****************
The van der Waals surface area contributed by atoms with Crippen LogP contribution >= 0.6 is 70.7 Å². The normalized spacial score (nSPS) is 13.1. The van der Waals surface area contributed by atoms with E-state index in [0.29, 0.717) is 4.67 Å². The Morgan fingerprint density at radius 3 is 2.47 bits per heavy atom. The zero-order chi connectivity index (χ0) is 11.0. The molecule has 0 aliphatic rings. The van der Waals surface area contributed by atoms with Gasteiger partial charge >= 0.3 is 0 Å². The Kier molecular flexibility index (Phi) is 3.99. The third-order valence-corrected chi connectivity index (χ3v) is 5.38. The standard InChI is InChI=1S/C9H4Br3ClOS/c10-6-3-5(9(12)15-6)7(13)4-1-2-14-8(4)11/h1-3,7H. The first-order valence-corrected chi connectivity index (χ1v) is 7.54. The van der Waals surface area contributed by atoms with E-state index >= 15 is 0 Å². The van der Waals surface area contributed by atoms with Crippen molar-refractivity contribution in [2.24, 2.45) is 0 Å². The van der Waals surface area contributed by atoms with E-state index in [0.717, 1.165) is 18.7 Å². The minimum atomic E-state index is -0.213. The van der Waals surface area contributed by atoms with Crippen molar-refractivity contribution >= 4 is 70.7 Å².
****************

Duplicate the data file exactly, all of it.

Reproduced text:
The van der Waals surface area contributed by atoms with Crippen LogP contribution >= 0.6 is 70.7 Å². The normalized spacial score (nSPS) is 13.1. The van der Waals surface area contributed by atoms with E-state index in [0.29, 0.717) is 4.67 Å². The Morgan fingerprint density at radius 3 is 2.47 bits per heavy atom. The zero-order chi connectivity index (χ0) is 11.0. The molecule has 0 aliphatic rings. The van der Waals surface area contributed by atoms with Gasteiger partial charge >= 0.3 is 0 Å². The Kier molecular flexibility index (Phi) is 3.99. The third-order valence-corrected chi connectivity index (χ3v) is 5.38. The standard InChI is InChI=1S/C9H4Br3ClOS/c10-6-3-5(9(12)15-6)7(13)4-1-2-14-8(4)11/h1-3,7H. The first-order valence-corrected chi connectivity index (χ1v) is 7.54. The van der Waals surface area contributed by atoms with E-state index >= 15 is 0 Å². The van der Waals surface area contributed by atoms with Crippen molar-refractivity contribution in [2.24, 2.45) is 0 Å². The van der Waals surface area contributed by atoms with E-state index in [0.717, 1.165) is 18.7 Å². The minimum atomic E-state index is -0.213. The van der Waals surface area contributed by atoms with Crippen molar-refractivity contribution >= 4 is 70.7 Å².